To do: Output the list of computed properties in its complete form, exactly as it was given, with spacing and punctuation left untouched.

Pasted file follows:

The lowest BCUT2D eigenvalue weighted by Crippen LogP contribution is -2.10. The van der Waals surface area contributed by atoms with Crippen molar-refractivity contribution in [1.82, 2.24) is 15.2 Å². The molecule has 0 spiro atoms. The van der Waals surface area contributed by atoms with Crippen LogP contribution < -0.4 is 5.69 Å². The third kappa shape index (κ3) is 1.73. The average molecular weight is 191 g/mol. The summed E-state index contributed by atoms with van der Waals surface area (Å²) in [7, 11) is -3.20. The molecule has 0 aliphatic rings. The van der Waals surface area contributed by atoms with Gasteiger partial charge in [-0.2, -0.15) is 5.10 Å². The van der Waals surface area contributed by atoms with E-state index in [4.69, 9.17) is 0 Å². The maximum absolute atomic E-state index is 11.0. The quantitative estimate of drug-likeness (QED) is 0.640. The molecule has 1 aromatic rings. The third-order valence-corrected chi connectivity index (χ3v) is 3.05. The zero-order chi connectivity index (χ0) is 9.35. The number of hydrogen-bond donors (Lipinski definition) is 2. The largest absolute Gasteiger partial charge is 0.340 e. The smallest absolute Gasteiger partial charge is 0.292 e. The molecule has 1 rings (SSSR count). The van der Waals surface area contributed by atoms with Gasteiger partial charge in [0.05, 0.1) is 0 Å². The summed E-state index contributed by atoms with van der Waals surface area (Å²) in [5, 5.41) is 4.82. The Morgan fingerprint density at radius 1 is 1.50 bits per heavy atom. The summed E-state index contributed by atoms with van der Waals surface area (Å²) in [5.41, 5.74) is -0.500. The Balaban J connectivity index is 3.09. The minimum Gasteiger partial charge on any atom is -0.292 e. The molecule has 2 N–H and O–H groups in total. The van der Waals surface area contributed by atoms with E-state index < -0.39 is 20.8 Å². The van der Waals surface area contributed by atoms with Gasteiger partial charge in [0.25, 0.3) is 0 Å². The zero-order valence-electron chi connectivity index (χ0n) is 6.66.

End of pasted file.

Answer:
The lowest BCUT2D eigenvalue weighted by Crippen LogP contribution is -2.10. The van der Waals surface area contributed by atoms with Crippen molar-refractivity contribution in [1.82, 2.24) is 15.2 Å². The molecule has 0 spiro atoms. The van der Waals surface area contributed by atoms with Crippen LogP contribution < -0.4 is 5.69 Å². The third kappa shape index (κ3) is 1.73. The average molecular weight is 191 g/mol. The summed E-state index contributed by atoms with van der Waals surface area (Å²) in [7, 11) is -3.20. The molecule has 0 aliphatic rings. The van der Waals surface area contributed by atoms with Gasteiger partial charge in [-0.2, -0.15) is 5.10 Å². The van der Waals surface area contributed by atoms with E-state index in [4.69, 9.17) is 0 Å². The maximum absolute atomic E-state index is 11.0. The quantitative estimate of drug-likeness (QED) is 0.640. The molecule has 1 aromatic rings. The third-order valence-corrected chi connectivity index (χ3v) is 3.05. The zero-order chi connectivity index (χ0) is 9.35. The number of hydrogen-bond donors (Lipinski definition) is 2. The largest absolute Gasteiger partial charge is 0.340 e. The smallest absolute Gasteiger partial charge is 0.292 e. The molecule has 1 rings (SSSR count). The van der Waals surface area contributed by atoms with Gasteiger partial charge in [0.05, 0.1) is 0 Å². The summed E-state index contributed by atoms with van der Waals surface area (Å²) in [5, 5.41) is 4.82. The Morgan fingerprint density at radius 1 is 1.50 bits per heavy atom. The summed E-state index contributed by atoms with van der Waals surface area (Å²) in [5.41, 5.74) is -0.500. The Balaban J connectivity index is 3.09. The minimum Gasteiger partial charge on any atom is -0.292 e. The molecule has 2 N–H and O–H groups in total. The van der Waals surface area contributed by atoms with E-state index < -0.39 is 20.8 Å². The van der Waals surface area contributed by atoms with Gasteiger partial charge in [0.25, 0.3) is 0 Å². The zero-order valence-electron chi connectivity index (χ0n) is 6.66.